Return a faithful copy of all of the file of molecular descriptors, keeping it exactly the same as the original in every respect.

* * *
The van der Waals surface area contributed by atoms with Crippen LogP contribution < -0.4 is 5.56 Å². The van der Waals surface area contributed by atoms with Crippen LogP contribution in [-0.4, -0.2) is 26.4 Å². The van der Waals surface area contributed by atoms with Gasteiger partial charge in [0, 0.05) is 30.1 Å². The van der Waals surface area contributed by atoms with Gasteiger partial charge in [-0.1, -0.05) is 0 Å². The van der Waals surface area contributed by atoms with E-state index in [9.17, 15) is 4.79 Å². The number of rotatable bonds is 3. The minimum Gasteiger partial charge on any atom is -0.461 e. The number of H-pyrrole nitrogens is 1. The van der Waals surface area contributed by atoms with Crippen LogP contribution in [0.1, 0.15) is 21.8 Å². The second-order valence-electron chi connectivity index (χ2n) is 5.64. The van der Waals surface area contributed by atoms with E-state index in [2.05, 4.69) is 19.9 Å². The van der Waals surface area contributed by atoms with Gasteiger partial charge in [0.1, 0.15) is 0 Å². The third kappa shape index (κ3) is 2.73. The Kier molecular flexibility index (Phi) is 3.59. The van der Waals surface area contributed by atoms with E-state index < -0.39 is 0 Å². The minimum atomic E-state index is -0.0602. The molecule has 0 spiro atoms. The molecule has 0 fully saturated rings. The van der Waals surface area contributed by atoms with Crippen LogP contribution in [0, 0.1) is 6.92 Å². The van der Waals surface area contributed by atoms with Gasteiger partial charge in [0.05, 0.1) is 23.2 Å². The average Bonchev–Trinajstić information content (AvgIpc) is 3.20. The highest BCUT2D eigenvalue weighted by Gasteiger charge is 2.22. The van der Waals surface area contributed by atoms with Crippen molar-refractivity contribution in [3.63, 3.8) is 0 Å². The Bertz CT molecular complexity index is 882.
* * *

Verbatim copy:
The van der Waals surface area contributed by atoms with Crippen LogP contribution < -0.4 is 5.56 Å². The van der Waals surface area contributed by atoms with Crippen LogP contribution in [-0.4, -0.2) is 26.4 Å². The van der Waals surface area contributed by atoms with Gasteiger partial charge in [0, 0.05) is 30.1 Å². The van der Waals surface area contributed by atoms with Gasteiger partial charge in [-0.1, -0.05) is 0 Å². The van der Waals surface area contributed by atoms with E-state index in [9.17, 15) is 4.79 Å². The number of rotatable bonds is 3. The minimum Gasteiger partial charge on any atom is -0.461 e. The number of H-pyrrole nitrogens is 1. The van der Waals surface area contributed by atoms with Crippen LogP contribution in [0.1, 0.15) is 21.8 Å². The second-order valence-electron chi connectivity index (χ2n) is 5.64. The van der Waals surface area contributed by atoms with E-state index in [2.05, 4.69) is 19.9 Å². The van der Waals surface area contributed by atoms with Gasteiger partial charge in [0.1, 0.15) is 0 Å². The third kappa shape index (κ3) is 2.73. The Kier molecular flexibility index (Phi) is 3.59. The van der Waals surface area contributed by atoms with E-state index < -0.39 is 0 Å². The minimum atomic E-state index is -0.0602. The molecule has 0 spiro atoms. The molecule has 0 fully saturated rings. The van der Waals surface area contributed by atoms with Crippen LogP contribution in [0, 0.1) is 6.92 Å². The van der Waals surface area contributed by atoms with Gasteiger partial charge in [0.05, 0.1) is 23.2 Å². The average Bonchev–Trinajstić information content (AvgIpc) is 3.20. The highest BCUT2D eigenvalue weighted by Gasteiger charge is 2.22. The van der Waals surface area contributed by atoms with Crippen molar-refractivity contribution in [3.63, 3.8) is 0 Å². The Bertz CT molecular complexity index is 882.